Counties in blue, delegate signed Ordinance of Secession, counties in purple, 1 of 2 delegates signed Ordinance.
15537454331_21579bde34_z.jpg
 

16thVA

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#45
There was never a movement to create a new state before the war, I don't know who came up with that or where they found it. I have never, ever, in 20 years of reading West Virginia history seen even one dedicated group trying to create a new state in western Virginia. Even Ambler's "Sectionalism in Virginia" cannot name one organized attempt at such a thing. You only have to read the debate on what to name the new state to see just how upset even the Unionists were in losing their connection to Virginia, which is why it is called "West Virginia" and not Kanawha, as some wanted it.

"What's In A Name?" The Naming of West Virginia
 

Eric Wittenberg

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#47
As promised, here is Lincoln's statement about the pending bill to admit West Virginia to the Union: “The division of a state is dreaded as a precedent,” he told his friend, Sen. Orville Browning of Illinois. “But a measure made expedient by a war is no precedent in times of peace. It is said that the admission of West Virginia is secession, and tolerated only because it is our secession. Well, if we call it that by name, there is still difference enough between secession against the Constitution and secession in favor of the Constitution.” The source for this is Carl Sandberg, Abraham Lincoln: The War Years, 4 vols. (New York: Harcourt, Brace & Co., 1939), 1:656.
 

cash

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#48
There is no question that the entire thing was unconstitutional from beginning to end.
I very respectfully disagree. The Richmond government was constitutionally unqualified to be the legitimate government of Virginia because they no longer agreed to abide by the U.S. Constitution.

"The Senators and Representatives before mentioned, and the Members of the several State Legislatures, and all executive and judicial Officers, both of the United States and of the several States, shall be bound by Oath or Affirmation, to support this Constitution." [Article VI, Clause 3]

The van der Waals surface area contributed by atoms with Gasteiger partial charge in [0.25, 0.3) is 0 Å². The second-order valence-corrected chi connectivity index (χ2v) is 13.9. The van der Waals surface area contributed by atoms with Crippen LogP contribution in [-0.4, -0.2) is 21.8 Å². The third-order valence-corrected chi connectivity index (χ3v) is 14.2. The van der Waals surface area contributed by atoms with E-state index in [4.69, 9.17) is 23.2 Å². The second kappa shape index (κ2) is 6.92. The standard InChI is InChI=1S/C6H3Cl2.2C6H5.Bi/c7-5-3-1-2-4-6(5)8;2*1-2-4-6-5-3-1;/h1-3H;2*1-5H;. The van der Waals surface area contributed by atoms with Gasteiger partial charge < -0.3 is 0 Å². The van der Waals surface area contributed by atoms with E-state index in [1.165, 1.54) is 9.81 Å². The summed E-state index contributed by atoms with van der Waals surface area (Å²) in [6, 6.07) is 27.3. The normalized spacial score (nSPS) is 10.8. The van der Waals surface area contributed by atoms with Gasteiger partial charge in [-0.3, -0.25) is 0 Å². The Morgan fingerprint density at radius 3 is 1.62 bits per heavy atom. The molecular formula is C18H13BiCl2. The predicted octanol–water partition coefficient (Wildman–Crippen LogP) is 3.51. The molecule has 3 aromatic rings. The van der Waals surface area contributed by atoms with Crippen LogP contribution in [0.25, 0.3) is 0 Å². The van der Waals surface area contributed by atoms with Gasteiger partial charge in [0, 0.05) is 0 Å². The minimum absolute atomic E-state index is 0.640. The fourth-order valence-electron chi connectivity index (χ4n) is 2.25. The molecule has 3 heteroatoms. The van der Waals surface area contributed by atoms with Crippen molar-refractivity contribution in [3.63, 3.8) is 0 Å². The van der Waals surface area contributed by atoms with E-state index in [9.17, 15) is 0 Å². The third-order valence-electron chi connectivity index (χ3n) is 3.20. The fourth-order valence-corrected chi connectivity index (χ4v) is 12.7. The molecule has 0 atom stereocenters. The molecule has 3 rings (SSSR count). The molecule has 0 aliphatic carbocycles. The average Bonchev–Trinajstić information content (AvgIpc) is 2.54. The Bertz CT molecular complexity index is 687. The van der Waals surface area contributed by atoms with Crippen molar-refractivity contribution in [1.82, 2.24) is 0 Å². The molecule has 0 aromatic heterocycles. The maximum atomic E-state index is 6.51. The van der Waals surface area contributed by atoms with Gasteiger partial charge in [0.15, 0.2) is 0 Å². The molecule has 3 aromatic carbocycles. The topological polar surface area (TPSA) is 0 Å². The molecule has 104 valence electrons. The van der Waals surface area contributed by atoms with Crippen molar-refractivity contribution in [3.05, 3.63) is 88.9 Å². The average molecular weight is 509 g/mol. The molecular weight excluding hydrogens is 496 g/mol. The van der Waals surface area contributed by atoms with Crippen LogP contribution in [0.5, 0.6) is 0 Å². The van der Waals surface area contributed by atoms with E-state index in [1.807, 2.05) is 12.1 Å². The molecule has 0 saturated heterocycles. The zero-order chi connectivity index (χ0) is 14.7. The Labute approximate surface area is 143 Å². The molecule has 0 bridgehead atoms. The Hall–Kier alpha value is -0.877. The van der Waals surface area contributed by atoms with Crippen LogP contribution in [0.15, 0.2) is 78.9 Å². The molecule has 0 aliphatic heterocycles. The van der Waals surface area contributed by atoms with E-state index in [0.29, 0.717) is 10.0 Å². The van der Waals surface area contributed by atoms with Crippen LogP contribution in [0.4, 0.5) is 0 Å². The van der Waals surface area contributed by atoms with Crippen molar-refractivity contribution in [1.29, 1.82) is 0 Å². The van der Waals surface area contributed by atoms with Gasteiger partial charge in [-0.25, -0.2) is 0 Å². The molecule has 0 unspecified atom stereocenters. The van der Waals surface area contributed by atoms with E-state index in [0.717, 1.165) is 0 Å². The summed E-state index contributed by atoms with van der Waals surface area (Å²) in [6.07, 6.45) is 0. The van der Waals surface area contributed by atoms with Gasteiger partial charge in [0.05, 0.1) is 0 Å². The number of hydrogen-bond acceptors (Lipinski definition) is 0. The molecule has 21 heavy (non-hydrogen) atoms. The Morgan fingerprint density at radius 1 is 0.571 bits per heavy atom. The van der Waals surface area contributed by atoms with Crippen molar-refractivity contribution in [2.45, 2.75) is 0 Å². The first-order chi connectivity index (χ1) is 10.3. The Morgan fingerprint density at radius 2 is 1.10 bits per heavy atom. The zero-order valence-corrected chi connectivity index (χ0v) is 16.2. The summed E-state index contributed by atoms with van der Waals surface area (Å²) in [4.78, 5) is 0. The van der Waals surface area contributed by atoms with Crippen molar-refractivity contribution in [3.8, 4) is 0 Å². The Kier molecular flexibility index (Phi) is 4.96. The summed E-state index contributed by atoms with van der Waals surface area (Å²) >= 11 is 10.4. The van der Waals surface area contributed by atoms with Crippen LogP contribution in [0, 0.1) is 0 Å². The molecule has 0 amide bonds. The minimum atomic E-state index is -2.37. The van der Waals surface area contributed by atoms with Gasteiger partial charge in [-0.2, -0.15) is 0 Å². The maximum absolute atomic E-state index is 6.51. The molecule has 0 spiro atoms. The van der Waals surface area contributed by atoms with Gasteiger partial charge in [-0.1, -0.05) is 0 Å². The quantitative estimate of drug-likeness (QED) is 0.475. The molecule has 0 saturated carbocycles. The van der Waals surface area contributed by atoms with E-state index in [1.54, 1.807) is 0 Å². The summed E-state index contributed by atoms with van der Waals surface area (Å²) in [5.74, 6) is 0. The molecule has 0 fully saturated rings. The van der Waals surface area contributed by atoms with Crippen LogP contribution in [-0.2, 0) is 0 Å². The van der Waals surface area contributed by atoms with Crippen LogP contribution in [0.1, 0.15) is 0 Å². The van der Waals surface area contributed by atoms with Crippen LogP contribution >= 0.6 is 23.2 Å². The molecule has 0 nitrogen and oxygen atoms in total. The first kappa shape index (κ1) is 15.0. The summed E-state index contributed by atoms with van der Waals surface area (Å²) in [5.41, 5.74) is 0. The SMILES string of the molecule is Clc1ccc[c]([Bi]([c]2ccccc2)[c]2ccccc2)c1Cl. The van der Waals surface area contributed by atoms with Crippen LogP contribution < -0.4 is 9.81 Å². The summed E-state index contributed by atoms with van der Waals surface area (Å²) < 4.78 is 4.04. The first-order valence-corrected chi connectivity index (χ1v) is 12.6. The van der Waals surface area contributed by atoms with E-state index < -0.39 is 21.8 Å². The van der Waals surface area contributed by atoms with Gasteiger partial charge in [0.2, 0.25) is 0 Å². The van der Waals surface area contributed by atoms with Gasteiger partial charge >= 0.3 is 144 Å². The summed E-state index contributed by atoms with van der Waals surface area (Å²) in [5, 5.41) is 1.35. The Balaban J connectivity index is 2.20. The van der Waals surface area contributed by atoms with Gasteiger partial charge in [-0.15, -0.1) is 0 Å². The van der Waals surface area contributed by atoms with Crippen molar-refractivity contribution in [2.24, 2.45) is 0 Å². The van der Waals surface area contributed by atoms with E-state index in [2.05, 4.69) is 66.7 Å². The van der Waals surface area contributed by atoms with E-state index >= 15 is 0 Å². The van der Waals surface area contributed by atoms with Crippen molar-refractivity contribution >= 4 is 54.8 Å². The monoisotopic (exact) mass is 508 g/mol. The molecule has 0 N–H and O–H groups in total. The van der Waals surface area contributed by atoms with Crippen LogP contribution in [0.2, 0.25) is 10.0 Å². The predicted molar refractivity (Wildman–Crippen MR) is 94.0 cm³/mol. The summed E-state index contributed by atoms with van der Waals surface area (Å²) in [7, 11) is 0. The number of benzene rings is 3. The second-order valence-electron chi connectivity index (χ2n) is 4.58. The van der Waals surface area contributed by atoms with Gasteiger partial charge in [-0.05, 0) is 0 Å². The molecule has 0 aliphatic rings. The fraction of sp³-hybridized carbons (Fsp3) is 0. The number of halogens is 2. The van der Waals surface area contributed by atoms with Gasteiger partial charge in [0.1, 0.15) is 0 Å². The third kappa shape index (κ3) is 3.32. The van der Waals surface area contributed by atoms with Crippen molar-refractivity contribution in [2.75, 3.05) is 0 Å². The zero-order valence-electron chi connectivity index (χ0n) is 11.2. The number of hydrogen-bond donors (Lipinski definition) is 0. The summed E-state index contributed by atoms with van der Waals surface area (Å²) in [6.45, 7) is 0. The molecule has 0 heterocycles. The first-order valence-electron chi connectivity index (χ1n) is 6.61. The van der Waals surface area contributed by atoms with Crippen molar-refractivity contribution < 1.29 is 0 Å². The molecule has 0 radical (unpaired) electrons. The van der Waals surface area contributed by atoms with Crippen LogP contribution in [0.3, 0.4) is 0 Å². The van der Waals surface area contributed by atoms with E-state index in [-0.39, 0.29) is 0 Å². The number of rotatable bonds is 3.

In the case of Luther v. Borden, the Supreme Court said the United States government had the authority to determine which of two competing governments was the legitimate government of a state.

"The fourth section of the fourth article of the Constitution of the United States provides that the United States shall guarantee to every State in the Union a republican form of government, and shall protect each of them against invasion; and on the application of the legislature or of the executive (when the legislature cannot be convened) against domestic violence. Under this article of the Constitution it rests with Congress to decide what government is the established one in a State. For as the United States guarantee to each State a republican government, Congress must necessarily decide what government is established in the State before it can determine whether it is republican or not. And when the senators and representatives of a State are admitted into the councils of the Union, the authority of the government under which they are appointed, as well as its republican character, is recognized by the proper constitutional authority. And its decision is binding on every other department of the government, and could not be questioned in a judicial tribunal." [48 US 1, 42]

Both Congress and the President recognized the Restored Government of Virginia as the legitimate government of that state. That government gave their consent to the partition in accordance with the Constitution.

From what I see, it was done following the form prescribed in the Constitution.
 

jgoodguy

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#51
I very respectfully disagree. The Richmond government was constitutionally unqualified to be the legitimate government of Virginia because they no longer agreed to abide by the U.S. Constitution.

"The Senators and Representatives before mentioned, and the Members of the several State Legislatures, and all executive and judicial Officers, both of the United States and of the several States, shall be bound by Oath or Affirmation, to support this Constitution." [Article VI, Clause 3]